Green Grass, Running Water 01/13/2014
By Thomas King
▯ master plot/ culture narrative
▯ everything revolves around the number 4:
4 levels of narration
1 Level of Narration
narrator (unnamed) and Coyote
2 Level of Narration
4 old Indians
3 Level of Narration
Doc Joe Hovaugh
4 Level of Narration Lionel, Eli, etc
▯ In biblical narrative they have a mythical, allegorical, literal, analogical levels.
▯ WHERE DID ALL THE WATER COME FROM?
▯ PG.1 – sets the stage for the story, creates the narrative which is a dream then the narrative feels like it is
in charge, King suggests that narratives are things that recreate “So”. Conflict between 2 points of views,
one that sees the narrative as authority, and one that sees the narrative as fluid and created by the
people. Conflict between written forms of narrative vs. oral. Creating a written narrative as a oral. Jumps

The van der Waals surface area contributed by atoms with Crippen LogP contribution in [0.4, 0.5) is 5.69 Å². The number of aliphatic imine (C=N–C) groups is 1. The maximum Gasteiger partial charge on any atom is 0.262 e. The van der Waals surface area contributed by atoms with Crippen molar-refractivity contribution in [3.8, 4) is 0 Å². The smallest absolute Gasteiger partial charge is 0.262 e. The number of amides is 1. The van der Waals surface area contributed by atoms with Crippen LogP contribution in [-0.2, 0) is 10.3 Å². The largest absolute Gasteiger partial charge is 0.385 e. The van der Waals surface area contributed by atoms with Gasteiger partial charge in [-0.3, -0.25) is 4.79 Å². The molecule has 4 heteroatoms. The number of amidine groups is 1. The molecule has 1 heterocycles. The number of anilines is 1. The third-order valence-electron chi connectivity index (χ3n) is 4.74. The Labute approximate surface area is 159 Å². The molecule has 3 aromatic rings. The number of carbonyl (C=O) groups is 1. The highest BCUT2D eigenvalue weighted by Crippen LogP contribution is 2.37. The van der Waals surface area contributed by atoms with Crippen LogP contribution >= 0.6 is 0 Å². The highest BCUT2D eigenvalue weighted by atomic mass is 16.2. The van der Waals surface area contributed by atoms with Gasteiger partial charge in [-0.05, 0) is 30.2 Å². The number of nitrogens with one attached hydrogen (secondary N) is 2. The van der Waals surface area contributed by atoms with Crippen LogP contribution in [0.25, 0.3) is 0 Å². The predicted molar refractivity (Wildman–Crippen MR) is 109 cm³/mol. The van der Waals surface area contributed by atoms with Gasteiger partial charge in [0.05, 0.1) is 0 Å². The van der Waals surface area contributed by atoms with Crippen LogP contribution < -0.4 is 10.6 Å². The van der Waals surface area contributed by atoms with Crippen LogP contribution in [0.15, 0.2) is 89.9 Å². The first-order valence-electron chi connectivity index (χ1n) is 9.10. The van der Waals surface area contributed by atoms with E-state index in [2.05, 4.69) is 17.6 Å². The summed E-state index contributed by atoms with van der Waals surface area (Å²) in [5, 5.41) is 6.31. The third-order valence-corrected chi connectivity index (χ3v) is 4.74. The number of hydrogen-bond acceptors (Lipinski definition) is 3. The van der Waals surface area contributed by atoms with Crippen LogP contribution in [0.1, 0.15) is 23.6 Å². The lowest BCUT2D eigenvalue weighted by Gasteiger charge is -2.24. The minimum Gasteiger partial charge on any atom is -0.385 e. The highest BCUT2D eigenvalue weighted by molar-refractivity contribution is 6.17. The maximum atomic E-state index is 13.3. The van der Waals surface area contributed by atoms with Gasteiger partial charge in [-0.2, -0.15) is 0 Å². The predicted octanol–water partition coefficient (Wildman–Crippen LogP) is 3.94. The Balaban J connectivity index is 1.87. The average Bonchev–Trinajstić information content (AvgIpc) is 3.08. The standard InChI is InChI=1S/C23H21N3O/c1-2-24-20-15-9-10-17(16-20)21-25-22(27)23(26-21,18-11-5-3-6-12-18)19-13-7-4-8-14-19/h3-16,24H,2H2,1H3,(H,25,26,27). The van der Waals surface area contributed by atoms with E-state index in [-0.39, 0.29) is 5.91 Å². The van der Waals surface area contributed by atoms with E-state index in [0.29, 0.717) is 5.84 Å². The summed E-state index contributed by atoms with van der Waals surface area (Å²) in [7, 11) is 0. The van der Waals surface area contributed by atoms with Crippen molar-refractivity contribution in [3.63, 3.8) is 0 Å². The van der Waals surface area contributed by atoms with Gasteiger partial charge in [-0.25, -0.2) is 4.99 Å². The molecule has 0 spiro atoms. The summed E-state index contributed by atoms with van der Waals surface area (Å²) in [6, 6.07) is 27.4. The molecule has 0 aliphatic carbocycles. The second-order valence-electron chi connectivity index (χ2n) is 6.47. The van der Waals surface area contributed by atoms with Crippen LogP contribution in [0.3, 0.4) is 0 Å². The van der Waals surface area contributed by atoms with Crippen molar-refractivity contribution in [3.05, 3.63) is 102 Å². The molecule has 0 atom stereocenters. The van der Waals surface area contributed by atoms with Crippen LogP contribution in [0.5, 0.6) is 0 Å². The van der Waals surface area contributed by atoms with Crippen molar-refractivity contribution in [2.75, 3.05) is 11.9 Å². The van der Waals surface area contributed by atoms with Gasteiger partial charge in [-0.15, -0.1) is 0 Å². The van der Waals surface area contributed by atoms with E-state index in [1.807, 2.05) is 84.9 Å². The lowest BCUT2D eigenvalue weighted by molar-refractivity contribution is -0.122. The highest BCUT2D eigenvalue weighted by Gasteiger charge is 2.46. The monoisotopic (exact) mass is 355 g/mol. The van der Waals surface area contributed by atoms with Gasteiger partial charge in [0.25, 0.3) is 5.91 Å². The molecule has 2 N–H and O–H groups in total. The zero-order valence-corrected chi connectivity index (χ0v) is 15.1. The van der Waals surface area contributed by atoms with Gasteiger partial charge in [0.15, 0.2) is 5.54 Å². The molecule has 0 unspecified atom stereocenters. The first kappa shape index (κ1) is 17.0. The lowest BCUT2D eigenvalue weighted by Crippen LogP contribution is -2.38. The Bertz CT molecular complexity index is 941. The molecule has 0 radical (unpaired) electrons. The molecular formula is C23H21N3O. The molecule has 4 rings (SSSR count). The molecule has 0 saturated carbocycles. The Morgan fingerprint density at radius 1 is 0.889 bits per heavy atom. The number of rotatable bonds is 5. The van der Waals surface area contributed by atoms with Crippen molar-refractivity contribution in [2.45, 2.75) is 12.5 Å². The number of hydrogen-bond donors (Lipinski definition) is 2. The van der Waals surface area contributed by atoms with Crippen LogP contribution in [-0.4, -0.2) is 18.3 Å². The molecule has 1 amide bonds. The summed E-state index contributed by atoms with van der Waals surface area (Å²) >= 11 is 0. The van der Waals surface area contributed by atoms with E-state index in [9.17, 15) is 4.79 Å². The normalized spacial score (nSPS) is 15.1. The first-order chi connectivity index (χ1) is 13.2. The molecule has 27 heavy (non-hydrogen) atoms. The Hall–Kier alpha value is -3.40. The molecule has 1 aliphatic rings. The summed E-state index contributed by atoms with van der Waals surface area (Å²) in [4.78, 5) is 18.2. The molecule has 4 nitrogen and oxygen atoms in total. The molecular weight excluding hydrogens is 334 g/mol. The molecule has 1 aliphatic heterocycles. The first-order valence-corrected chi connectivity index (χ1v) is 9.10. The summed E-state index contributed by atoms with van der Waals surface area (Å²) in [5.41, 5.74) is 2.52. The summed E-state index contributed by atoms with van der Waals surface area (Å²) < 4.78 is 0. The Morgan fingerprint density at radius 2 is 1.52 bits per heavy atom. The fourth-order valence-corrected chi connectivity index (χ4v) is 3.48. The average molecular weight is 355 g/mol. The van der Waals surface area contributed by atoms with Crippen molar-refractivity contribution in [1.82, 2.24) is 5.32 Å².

back and forth, not in ordered (like an oral story). We create stories that in turn create us.
▯ PG. 286 – knows its harmful but shaped Eli’s story, plays out in his life. Separates him from his family and
friends, hurts him. Not all stories are good, especially if they are told by people that are more powerful then
▯ PG.9 – names= literally characters, all white men who have nonwhite sidekicks. These 4 Indian
characters procreate stories about white people, do this ironically, jokingly. Dead Dog Café serves normal
food, but acts like they are (156) serving weird foods, like Dogs, etc. Names of the white Canadian writers
as visitors, that wrote about Indians.
▯ masterplot of Columbus, myth of European exploration that when they arrived to colonies there was
nothing there. 3 sto